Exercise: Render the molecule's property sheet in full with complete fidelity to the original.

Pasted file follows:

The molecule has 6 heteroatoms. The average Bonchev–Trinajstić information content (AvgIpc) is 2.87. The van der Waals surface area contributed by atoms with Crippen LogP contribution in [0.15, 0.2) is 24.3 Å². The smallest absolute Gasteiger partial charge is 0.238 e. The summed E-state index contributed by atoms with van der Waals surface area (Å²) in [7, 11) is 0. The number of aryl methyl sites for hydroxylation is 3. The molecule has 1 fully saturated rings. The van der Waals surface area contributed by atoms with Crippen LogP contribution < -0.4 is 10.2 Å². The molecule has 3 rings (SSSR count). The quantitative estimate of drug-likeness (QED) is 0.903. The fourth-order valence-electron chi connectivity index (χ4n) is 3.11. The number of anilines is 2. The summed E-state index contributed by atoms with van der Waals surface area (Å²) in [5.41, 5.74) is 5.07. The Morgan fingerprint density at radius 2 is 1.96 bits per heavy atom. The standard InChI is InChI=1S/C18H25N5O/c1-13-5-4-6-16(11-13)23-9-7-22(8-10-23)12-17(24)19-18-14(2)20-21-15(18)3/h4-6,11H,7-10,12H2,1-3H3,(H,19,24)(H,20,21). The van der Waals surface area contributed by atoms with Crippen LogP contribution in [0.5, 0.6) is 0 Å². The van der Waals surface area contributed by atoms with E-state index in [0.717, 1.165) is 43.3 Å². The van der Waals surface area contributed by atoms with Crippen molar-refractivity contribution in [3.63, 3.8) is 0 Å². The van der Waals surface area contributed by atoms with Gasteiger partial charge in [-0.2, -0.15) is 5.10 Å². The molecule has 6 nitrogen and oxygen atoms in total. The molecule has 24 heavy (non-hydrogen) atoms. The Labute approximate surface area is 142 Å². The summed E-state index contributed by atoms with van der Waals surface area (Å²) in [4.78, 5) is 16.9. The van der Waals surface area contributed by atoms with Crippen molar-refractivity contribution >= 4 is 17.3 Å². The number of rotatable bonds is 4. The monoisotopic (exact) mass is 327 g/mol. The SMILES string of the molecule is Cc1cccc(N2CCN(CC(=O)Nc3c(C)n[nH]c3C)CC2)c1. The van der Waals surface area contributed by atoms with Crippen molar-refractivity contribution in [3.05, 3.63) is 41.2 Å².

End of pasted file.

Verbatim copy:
The molecule has 6 heteroatoms. The average Bonchev–Trinajstić information content (AvgIpc) is 2.87. The van der Waals surface area contributed by atoms with Crippen LogP contribution in [0.15, 0.2) is 24.3 Å². The smallest absolute Gasteiger partial charge is 0.238 e. The summed E-state index contributed by atoms with van der Waals surface area (Å²) in [7, 11) is 0. The number of aryl methyl sites for hydroxylation is 3. The molecule has 1 fully saturated rings. The van der Waals surface area contributed by atoms with Crippen LogP contribution < -0.4 is 10.2 Å². The molecule has 3 rings (SSSR count). The quantitative estimate of drug-likeness (QED) is 0.903. The fourth-order valence-electron chi connectivity index (χ4n) is 3.11. The number of anilines is 2. The summed E-state index contributed by atoms with van der Waals surface area (Å²) in [5.41, 5.74) is 5.07. The Morgan fingerprint density at radius 2 is 1.96 bits per heavy atom. The standard InChI is InChI=1S/C18H25N5O/c1-13-5-4-6-16(11-13)23-9-7-22(8-10-23)12-17(24)19-18-14(2)20-21-15(18)3/h4-6,11H,7-10,12H2,1-3H3,(H,19,24)(H,20,21). The van der Waals surface area contributed by atoms with Crippen LogP contribution in [0.5, 0.6) is 0 Å². The van der Waals surface area contributed by atoms with E-state index in [0.717, 1.165) is 43.3 Å². The van der Waals surface area contributed by atoms with Crippen molar-refractivity contribution in [3.63, 3.8) is 0 Å². The van der Waals surface area contributed by atoms with Gasteiger partial charge in [-0.2, -0.15) is 5.10 Å². The molecule has 6 nitrogen and oxygen atoms in total. The molecule has 24 heavy (non-hydrogen) atoms. The Labute approximate surface area is 142 Å². The summed E-state index contributed by atoms with van der Waals surface area (Å²) in [4.78, 5) is 16.9. The van der Waals surface area contributed by atoms with Crippen molar-refractivity contribution >= 4 is 17.3 Å². The number of rotatable bonds is 4. The monoisotopic (exact) mass is 327 g/mol. The SMILES string of the molecule is Cc1cccc(N2CCN(CC(=O)Nc3c(C)n[nH]c3C)CC2)c1. The van der Waals surface area contributed by atoms with Crippen molar-refractivity contribution in [3.05, 3.63) is 41.2 Å².